Reply to constituent from Gary Schellenberger, MP

The following was sent to a constituent on 2 December 2007, via e-Mail.

Thank you for your email message of 8 December 2007 regarding the issue of copyright reform.

In the Speech from the Throne Our Government made it clear that we "will improve the protection of cultural and intellectual property rights in Canada, including copyright reform." We take this issue very seriously, and I appreciate hearing from constituents such as yourself who take an interest in this subject.

As you know copyright reform is complex, and Our Government wants to strike the right balance. Our Government wants to protect the rights of creators and rights holders.

Our Government knows it must quickly move forward with the reform of copyright legislation. After careful analysis of existing legislation and consultations with stakeholders, we anticipate that the government will be able to introduce a bill in the near future.

Industry Canada and Canadian Heritage have taken into account the concerns of interested parties and we want to ensure that every aspect of reforming the legislation will be properly analysed. We have looked closely at measures taken by other countries and will determine if they are suitable for Canada.

A bill will be introduced when the Minister is satisfied it strikes the right balance between creators and consumers. Like you, I look forward to seeing this bill when it is ready and taking part in a fulsome debate on the subject in Parliament.

Thank you again for contacting me in regards to this subject. If I may be of further assistance to you on this or any other matter, please do not hesitate to contact my office.


Mr. Gary Schellenberger, MP
Perth—Wellington GS/dc

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It seems these days that the laws for copyright are moving slower than the industry is. It also seems there is so much left open ended in the courts that one doesn't really know if they are even breaking the law (or they have enough loop-holes that they can bypass them anyways). I am no lawyer but I do have an idea that I think might solve many problems and create many new opportunities for artists and Canada as a country in general. This is why I have started this group. For discussions about my idea and possible tweaks that may be added, in hopes that one day it may come to fruition (givin the fact that enough people join this group and spread the word/idea).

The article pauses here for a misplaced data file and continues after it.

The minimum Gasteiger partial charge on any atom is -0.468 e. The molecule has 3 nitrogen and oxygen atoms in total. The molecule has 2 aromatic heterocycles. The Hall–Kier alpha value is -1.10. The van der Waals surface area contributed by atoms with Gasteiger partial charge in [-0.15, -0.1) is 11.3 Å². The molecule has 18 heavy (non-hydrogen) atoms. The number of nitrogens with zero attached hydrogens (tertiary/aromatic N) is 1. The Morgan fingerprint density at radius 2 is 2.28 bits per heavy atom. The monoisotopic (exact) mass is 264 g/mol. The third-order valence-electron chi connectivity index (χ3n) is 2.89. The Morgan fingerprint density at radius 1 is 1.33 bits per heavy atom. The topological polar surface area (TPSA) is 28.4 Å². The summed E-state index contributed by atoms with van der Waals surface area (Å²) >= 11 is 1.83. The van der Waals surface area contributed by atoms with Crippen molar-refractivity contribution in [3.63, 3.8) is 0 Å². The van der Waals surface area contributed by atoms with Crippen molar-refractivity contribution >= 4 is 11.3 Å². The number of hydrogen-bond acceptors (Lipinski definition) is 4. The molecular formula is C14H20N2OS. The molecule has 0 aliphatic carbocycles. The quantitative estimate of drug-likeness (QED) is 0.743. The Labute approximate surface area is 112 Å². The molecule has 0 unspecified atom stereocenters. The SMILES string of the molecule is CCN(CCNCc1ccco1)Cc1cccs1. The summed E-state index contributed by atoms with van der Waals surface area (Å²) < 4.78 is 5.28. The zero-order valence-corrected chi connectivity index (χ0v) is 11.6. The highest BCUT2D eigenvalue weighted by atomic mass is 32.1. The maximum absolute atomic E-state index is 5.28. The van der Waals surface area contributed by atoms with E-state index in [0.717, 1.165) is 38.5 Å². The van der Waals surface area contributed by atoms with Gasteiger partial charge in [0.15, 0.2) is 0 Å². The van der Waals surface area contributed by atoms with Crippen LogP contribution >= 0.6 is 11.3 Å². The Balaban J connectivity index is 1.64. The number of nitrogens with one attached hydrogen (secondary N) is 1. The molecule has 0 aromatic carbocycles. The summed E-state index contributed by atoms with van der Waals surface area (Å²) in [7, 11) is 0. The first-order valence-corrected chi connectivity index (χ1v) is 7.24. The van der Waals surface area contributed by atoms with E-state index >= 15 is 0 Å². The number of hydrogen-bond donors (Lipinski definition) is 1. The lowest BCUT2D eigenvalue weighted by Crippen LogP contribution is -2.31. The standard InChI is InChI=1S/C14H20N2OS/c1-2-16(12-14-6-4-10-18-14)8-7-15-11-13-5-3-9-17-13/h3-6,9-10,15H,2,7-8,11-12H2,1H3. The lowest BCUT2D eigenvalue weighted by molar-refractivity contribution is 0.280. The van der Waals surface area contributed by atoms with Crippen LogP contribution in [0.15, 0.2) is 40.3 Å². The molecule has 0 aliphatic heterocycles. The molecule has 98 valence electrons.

1) A Database would need to be kept. Lets call them Global Musical Artists Database or GMAD. One similar to the patent offices. All artists wishing to receive revenues would need to register their songs on the database. These songs would then be assigned serial numbers and subsequently reserve a limited amount of serial keys for that particular piece of work.

ex. Play It By Ear registers a song called "Marching Chipmonks". It is assigned serial # AbCD 1234 EfGH 5678 IjKL and has a limited quantity reserved for it.

2) When Records are pressed (or sold digitally ie: iTunes) they are each sold with a portion of the rights based on a government regulated flat fee (for sake of ease we'll use $10). The owner of that CD receives the assigned serial # with the CD (in digital plain text document format).

ex. A CD is purchased by a consumer (Jayce) at full price from an outlet for $10 and he receives 100% rights to it.

3) a)Any person wishing to sell their entire set of rights may do so at any time provided they transfer the serial numbers along with it. A transaction as such would not require any contact to GMAD.

b) Any person wishing to divide their share of the rights may do so at any time provided they register with GMAD as a reseller and properly update their copy and any subsequent copies with new serial #'s.GMAD would then provide the rights holder with one of the reserved serial numbers which degrades their portion of rights to correspond with the sale amount. An additional serial # would also be provided to unlock any subsequent copies.

ex. Jayce buys Play It By Ear "Marching Chipmonks" and then decides to sell half his rights to Steve for $5 (pro-rated from the full purchase price). Each copy now has 50% rights. (Keep in mind he is not making a profit, the artist has already received his royalties the first time it was sold thus preserving the artists livelyhood).

4) A minimum of 10% of rights must be held in order for a copy to validate/warrant a new serial # (as a set amount of serial #'s have been assigned for that particular media).